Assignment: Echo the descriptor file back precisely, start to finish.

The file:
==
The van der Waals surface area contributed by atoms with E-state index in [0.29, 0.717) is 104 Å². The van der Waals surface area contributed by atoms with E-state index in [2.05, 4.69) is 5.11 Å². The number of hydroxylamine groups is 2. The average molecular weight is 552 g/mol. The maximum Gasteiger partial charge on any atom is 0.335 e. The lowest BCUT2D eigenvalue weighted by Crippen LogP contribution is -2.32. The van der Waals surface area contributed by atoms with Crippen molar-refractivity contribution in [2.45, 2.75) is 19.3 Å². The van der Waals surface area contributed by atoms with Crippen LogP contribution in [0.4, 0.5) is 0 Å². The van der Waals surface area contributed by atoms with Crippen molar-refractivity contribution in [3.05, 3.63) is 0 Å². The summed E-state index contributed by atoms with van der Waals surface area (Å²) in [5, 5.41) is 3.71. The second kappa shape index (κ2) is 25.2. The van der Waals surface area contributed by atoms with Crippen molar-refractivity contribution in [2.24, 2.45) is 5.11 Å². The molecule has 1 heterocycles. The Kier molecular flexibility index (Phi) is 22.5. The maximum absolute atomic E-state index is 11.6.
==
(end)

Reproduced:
The van der Waals surface area contributed by atoms with E-state index in [0.29, 0.717) is 104 Å². The van der Waals surface area contributed by atoms with E-state index in [2.05, 4.69) is 5.11 Å². The number of hydroxylamine groups is 2. The average molecular weight is 552 g/mol. The maximum Gasteiger partial charge on any atom is 0.335 e. The lowest BCUT2D eigenvalue weighted by Crippen LogP contribution is -2.32. The van der Waals surface area contributed by atoms with Crippen molar-refractivity contribution in [2.45, 2.75) is 19.3 Å². The van der Waals surface area contributed by atoms with Crippen LogP contribution in [0.4, 0.5) is 0 Å². The van der Waals surface area contributed by atoms with Crippen molar-refractivity contribution in [3.05, 3.63) is 0 Å². The summed E-state index contributed by atoms with van der Waals surface area (Å²) in [5, 5.41) is 3.71. The second kappa shape index (κ2) is 25.2. The van der Waals surface area contributed by atoms with Crippen molar-refractivity contribution in [2.24, 2.45) is 5.11 Å². The molecule has 1 heterocycles. The Kier molecular flexibility index (Phi) is 22.5. The maximum absolute atomic E-state index is 11.6.